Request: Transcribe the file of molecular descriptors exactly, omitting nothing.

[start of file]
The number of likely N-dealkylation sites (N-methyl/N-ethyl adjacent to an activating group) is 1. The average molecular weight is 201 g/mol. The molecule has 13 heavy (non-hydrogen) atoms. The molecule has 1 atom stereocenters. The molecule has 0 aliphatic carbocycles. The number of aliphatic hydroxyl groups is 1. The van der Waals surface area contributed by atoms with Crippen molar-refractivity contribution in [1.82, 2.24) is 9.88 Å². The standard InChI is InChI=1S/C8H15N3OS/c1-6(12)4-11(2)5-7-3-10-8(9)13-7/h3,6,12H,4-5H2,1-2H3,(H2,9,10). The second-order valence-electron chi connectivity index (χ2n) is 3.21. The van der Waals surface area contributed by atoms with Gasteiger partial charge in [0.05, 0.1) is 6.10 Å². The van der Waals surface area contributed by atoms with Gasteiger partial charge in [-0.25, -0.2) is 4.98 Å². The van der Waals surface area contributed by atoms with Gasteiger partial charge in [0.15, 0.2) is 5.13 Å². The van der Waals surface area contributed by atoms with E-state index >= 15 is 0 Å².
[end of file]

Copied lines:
The number of likely N-dealkylation sites (N-methyl/N-ethyl adjacent to an activating group) is 1. The average molecular weight is 201 g/mol. The molecule has 13 heavy (non-hydrogen) atoms. The molecule has 1 atom stereocenters. The molecule has 0 aliphatic carbocycles. The number of aliphatic hydroxyl groups is 1. The van der Waals surface area contributed by atoms with Crippen molar-refractivity contribution in [1.82, 2.24) is 9.88 Å². The standard InChI is InChI=1S/C8H15N3OS/c1-6(12)4-11(2)5-7-3-10-8(9)13-7/h3,6,12H,4-5H2,1-2H3,(H2,9,10). The second-order valence-electron chi connectivity index (χ2n) is 3.21. The van der Waals surface area contributed by atoms with Gasteiger partial charge in [0.05, 0.1) is 6.10 Å². The van der Waals surface area contributed by atoms with Gasteiger partial charge in [-0.25, -0.2) is 4.98 Å². The van der Waals surface area contributed by atoms with Gasteiger partial charge in [0.15, 0.2) is 5.13 Å². The van der Waals surface area contributed by atoms with E-state index >= 15 is 0 Å².